Skip to main content

Food security expected to improve as short rains continue

  • Food Security Outlook Update
  • Kenya
  • November 2014
Food security expected to improve as short rains continue

Download the Report

  • Key Messages
  • Current Situation
  • Updated Assumptions
  • Projected Outlook Through March 2015
  • Partners
    Government of Kenya
    Key Messages
    • The October to December short rains started in all pastoral and marginal agricultural areas of the country. Seasonal recovery of rangeland conditions and planting of short rain crops are underway in most areas. Through December, improvement in food security is expected with most households likely to be Stressed (IPC Phase 2).

    • In pastoral areas, improvements in rangeland conditions and livestock productivity are expected to continue through December. Household income will increase as livestock prices and demand increase. The majority of households will remain Stressed (IPC Phase 2) through at least March.

    • In the southeastern and coastal marginal agricultural areas, increased demand for casual labor after the start of the rains has increased household income and the ability of households to make market purchases. With harvesting of short-cycle crops expected to start in early December, household food consumption will increase, but most households will remain Stressed (IPC Phase 2).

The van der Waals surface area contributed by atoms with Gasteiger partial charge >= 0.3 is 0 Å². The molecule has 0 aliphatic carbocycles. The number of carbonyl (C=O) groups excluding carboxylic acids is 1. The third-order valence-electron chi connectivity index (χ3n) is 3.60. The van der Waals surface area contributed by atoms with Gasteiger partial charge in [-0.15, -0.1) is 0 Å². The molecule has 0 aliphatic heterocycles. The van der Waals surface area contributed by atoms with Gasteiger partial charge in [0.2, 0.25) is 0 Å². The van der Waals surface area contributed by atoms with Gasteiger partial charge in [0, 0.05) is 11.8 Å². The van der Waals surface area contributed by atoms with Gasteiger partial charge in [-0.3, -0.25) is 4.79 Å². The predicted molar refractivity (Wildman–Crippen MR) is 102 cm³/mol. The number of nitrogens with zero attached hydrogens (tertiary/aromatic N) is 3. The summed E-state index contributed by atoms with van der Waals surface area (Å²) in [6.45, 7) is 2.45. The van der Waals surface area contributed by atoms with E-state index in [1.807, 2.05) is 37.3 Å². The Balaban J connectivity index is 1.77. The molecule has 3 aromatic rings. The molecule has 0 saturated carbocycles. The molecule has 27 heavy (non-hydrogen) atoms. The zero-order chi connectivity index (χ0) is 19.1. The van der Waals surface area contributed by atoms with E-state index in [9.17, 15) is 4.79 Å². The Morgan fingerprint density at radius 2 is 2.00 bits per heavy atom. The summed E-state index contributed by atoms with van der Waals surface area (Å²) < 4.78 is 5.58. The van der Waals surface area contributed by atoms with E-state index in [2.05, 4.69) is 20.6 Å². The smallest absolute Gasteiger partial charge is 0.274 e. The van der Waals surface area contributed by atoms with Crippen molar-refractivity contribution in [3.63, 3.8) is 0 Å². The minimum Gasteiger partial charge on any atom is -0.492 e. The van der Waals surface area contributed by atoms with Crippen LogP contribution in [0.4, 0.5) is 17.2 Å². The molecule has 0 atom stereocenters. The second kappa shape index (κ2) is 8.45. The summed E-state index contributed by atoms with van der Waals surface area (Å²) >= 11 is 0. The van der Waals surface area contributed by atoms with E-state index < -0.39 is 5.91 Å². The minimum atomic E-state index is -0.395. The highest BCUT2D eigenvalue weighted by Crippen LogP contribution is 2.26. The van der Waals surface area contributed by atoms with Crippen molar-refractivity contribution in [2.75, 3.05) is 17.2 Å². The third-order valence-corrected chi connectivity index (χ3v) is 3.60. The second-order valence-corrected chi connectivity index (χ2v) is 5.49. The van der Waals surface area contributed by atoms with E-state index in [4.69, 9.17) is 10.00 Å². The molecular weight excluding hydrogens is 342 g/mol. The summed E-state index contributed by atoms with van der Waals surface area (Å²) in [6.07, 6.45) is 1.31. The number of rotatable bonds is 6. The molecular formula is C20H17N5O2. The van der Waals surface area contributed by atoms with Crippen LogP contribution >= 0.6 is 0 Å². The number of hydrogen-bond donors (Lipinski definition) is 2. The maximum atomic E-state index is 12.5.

Current Situation
    • Following the start of the short rains, food security in pastoral areas has improved. In the northwestern pastoral areas in Turkana, Samburu, and Marsabit, unusual early rains in September and the short rains in October and November have increased pasture, browse, and water availability. As a result, livestock body conditions have improved. In the northeastern pastoral areas, the short rains did not start until near the end of October. Pasture and browse have started regenerating. Livestock have been migrated to wet season grazing areas closer to homesteads. Livestock body conditions remain poor to fair but continue to improve. Milk production is still low. The majority of pastoral households remain Stressed (IPC Phase 2), but localized areas in Wajir, Mandera, Garissa, Marsabit, and Turkana remain in Crisis (IPC Phase 3).
    • Livestock prices in most pastoral markets remained fairly stable between September and October, but in Wajir, the goat price dropped 10 percent. October livestock prices remained up to 39 percent above their five-year averages. Likewise, cereal prices remained stable, ensuring some stability in the terms of trade.
    • The short rains started at different times in the southeastern and coastal marginal agricultural areas. The rains started late in October in Makueni, Kitui, Lamu, and Taita Taveta Counties, but in northern Meru, Tharaka Nithi, Embu, Nyeri, Kwale, and Kilifi, they started on time during the first or second week of October. Land preparation, planting, and the first weeding are ongoing, depending when the rains started and when land was planted. In some places like northern Meru, replanting was being done as some farmers had planted earlier with the off-season rains in September.